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You have more commercial space going in on Yampa, a large building going in on 12th and then the possibility of an additional stoplight at 10th street.
Maybe a little thought towards the traffic impacts and what the future will look like, prior to traffic being backed up all the time and there are little options to address the problem left. The parking lot at 10th street would allow one to one way traffic from 3rd to 10th street on Oak street allowing traffic to have synchronized lights both directions allowing traffic to flow through downtown without stopping. The same could be done on Yampa from 12th to 3rd with some thoughtful planning.
Doing something in the near future might just alleviate either dealing with traffic congestion that may make Steamboat Springs a less desirable destination. At what time does the city model what the future is going to look like in a proactive manner as opposed to dealing with things in a reactionary fashion. Banking some of the funds for construction until there is again less construction going on and helping even out the economy as opposed to seeing that ones wallet is full and spending it was the thought process behind keneysian economics, however that seems to never happen as agencies seem to spend all cash available to justify a need for more revenue.
my "crystal ball" would suggest that after this wave of construction, prices will again fall. but who knows what will happen in the future.
Not pro or anti pot, but the smell the grow facilities give off ought to be addressed more so than the fear that it will be any worse influence on kids than the liquor store.
I think that those in charge ought to consider that all children are different and learn differently, have differences in age, many times are a full year older than other students - leading to them appearing to be more gifted than other students.
If you want to have a NHL hockey player in Canada, then generally they need to be born in the first three months of the year.
If you have not read the outliers, do so it explains a lot. "In this stunning new book, Malcolm Gladwell takes us on an intellectual journey through the world of "outliers"--the best and the brightest, the most famous and the most successful. He asks the question: what makes high-achievers different?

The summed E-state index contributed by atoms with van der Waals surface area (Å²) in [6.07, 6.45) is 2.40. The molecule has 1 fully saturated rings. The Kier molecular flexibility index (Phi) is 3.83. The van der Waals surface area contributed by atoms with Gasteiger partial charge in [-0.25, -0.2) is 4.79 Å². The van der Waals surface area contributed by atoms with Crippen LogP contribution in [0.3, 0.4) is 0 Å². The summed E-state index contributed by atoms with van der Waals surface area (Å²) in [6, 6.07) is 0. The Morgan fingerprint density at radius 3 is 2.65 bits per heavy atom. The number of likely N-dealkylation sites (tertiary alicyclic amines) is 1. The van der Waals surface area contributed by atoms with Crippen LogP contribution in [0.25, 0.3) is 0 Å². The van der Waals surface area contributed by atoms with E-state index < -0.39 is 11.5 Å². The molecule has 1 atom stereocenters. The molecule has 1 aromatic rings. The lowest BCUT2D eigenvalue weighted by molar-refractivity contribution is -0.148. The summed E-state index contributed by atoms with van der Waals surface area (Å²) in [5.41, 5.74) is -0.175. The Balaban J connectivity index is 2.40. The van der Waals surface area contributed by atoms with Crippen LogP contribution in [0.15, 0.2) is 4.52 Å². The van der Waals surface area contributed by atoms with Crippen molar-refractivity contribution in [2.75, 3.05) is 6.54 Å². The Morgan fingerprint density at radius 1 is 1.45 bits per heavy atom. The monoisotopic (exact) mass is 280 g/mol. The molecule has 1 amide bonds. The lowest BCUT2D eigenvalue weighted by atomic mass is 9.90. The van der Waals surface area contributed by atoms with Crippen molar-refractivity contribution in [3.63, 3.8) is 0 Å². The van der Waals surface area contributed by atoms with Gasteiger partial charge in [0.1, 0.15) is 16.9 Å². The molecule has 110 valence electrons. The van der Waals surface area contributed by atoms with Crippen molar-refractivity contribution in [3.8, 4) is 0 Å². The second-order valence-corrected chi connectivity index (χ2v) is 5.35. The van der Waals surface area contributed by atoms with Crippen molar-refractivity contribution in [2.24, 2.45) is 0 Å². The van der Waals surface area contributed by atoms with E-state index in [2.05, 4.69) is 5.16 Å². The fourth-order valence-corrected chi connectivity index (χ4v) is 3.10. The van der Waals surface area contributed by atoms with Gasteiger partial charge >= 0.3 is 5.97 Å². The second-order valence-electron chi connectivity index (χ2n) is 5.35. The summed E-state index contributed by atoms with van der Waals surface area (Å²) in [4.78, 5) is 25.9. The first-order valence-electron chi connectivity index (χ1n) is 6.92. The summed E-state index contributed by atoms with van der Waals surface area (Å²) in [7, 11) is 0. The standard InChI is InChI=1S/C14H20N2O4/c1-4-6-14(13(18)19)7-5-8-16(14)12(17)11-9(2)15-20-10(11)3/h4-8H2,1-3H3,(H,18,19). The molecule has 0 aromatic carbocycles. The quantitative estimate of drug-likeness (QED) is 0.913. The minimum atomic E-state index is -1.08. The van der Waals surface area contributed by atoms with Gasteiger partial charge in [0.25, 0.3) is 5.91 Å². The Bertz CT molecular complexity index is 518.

His answer is that we pay too much attention to what successful people are like, and too little attention to where they are from: that is, their culture, their family, their generation, and the idiosyncratic experiences of their upbringing. Along the way he explains the secrets of software billionaires, what it takes to be a great soccer player, why Asians are good at math, and what made the Beatles the greatest rock band. (less)"
Maybe, the district ought to thoughtfully consider what the Montessori Charter School brings to the table and the benefits of a true montessori style education. The students become teachers to younger children, "clicks" generally do not form because the division by age is torn down, and a myriad of other factors that make it the best approach to education, IN MY OPINION.
I guess that we should then start with the foundation of ones health and not allow cigarettes, alcohol, etc be sold or consumed as that increases the cost of health care. Should we also say that people need to exercise for an hour a day and it is require that you attend the local gym at set times to workout with fellow comrades? How about I can't believe its butter, we should all be required to switch from butter to some "approved" substitute. Oops, that research is being found out to be wrong.
Who gets to decide what is right or wrong for the individual... That is where the real battle in the country resides that of the individual versus the collective. There are so many studies which show this or that works and yet many published studies can not be replicated. Where does it end, that all should eat oatmeal for breakfast every day and bean and rice for dinner every night so that we maintain our health?